History Tidbit: I always assumed that the exchange of goods and crops between Spain and its colonies in the Americas was an organized operation, or at least planed to some extent. I just learned from reading the website of Mexico’s CANIMOLT (Cámara Nacional de la Industria Molinera de trigo – National Chamber of Wheat-Milling Industry) that specimens sent to the New World were often consumed aboard the ships before reaching their destination, since the journey was long and delays due to bad weather and other circumstances were common. For wheat in particular, the website tells the story of one of Hernan Cortez’s servants, a black Portuguese man named Juan Garrido, who found three grains of wheat mixed with rice in a sac, and decided to sow them. According to the story, only one grain sprouted and prospered, generating 180 grains, and from those, wheat became a new crop and was well established in Texcoco (just outside Mexico City) and in Puebla (a central state) by 1534, some thirteen years after the establishment of the colonies (New Spain).
The history of the wheat tortilla is also interesting, because neither did it originate in Texcoco or Puebla, nor was it an adaptation of the corn tortilla, a pre-Hispanic staple from central Mexico. In the territories corresponding to modern-day Sonora (a Mexican Northern state) and Arizona (a Southern US state), where Jesuit missions were established, the missionaries taught the natives how to cultivate wheat but, while proper mills and bakeries had been established in Mexico City, producing flour and using Spanish recipes for bread and sweet confections to suit the conquerors’ taste, the people in the Northern regions had to make do with what they had available. Flat bread made from wheat coarsely ground by hand was the result, and from there, the more refined, thinner wheat tortilla was developed. Some sources report that this flat bread might have been invented by Sephardic Jews who came to the Americas from Spain and Portugal, and were living in the Northern regions to avoid persecution; although most had converted to Catholicism (often by force), they were still discriminated. It is believed that they probably modelled the flat bread as some variation of the Middle Eastern pita, or even with inspiration from their Jewish soft matzo. According to Wikipedia, soft matzo is usually only homemade but “if it were commercially available, would essentially be a kosher [wheat] flour tortilla.” To reinforce this theory, the flat bread made in the Mexican state of Sonora with coarsely ground wheat was called “zaruki”, which is also a Jewish last name (sometimes spelled “Zarucki.”)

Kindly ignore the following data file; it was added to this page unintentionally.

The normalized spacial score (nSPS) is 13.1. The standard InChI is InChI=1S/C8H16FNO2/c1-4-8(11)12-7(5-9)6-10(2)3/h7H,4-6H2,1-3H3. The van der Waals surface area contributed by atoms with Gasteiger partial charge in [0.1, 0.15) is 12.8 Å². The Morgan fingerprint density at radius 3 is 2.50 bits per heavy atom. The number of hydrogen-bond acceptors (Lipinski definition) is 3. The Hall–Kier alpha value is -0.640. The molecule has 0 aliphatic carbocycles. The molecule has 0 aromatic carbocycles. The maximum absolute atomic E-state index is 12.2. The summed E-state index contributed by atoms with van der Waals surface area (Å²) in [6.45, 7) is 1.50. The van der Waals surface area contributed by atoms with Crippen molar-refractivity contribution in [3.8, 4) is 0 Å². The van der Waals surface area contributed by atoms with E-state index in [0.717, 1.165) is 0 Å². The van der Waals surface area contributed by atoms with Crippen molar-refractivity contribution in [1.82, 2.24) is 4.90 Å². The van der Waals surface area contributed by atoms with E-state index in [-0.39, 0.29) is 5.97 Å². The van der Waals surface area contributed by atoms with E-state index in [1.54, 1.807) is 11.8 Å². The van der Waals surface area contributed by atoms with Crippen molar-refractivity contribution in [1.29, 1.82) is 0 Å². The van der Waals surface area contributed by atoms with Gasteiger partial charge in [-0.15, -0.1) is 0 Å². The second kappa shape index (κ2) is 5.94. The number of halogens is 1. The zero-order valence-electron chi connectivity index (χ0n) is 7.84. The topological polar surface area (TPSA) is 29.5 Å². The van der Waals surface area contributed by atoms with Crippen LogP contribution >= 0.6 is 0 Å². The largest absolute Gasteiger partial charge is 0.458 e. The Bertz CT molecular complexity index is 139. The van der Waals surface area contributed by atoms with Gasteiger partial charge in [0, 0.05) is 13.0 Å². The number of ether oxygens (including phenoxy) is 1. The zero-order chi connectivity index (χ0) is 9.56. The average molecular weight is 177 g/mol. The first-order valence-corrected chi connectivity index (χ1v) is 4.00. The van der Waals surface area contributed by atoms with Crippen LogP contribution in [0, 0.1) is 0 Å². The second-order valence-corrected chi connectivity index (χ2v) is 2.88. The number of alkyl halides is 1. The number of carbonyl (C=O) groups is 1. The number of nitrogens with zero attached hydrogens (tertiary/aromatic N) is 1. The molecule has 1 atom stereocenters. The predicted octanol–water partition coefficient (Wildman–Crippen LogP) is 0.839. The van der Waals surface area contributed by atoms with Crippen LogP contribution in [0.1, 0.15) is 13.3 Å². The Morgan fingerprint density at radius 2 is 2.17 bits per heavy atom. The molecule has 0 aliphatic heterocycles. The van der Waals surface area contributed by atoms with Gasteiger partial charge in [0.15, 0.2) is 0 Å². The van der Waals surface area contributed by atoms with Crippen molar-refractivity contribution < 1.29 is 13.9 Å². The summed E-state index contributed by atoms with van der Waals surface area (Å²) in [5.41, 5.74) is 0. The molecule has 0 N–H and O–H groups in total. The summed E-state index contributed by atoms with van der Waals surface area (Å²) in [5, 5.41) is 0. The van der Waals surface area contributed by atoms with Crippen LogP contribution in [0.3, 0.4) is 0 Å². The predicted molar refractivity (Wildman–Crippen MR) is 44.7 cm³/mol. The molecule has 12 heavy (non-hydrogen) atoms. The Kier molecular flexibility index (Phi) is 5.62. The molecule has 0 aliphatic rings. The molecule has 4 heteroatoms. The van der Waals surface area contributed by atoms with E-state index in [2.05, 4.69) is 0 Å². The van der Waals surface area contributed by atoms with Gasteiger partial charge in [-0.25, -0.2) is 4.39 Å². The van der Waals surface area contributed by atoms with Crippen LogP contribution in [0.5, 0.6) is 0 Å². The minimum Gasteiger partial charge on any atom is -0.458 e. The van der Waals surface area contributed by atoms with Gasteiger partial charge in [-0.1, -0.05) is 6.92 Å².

The Northern Mexican states including Baja California, Sonora, Chihuahua, Coahuila, Nuevo Leon, and Tamaulipas, all favour wheat tortillas over corn, and each region has its own recipes, some closer to the original (wheat flour and water), while others call for extra ingredients, added much later – as recently as the 19th Century – such as fat (mainly lard or butter), milk, or baking powder. My recipe is based on my mom’s, who was born in Agujita, Coahuila. Recipes from that state usually call for less fat than their counterparts from other states, and many include a little baking powder. My mom always used vegetable oil for the fat, which I like, and this also keeps the recipe vegetarian friendly.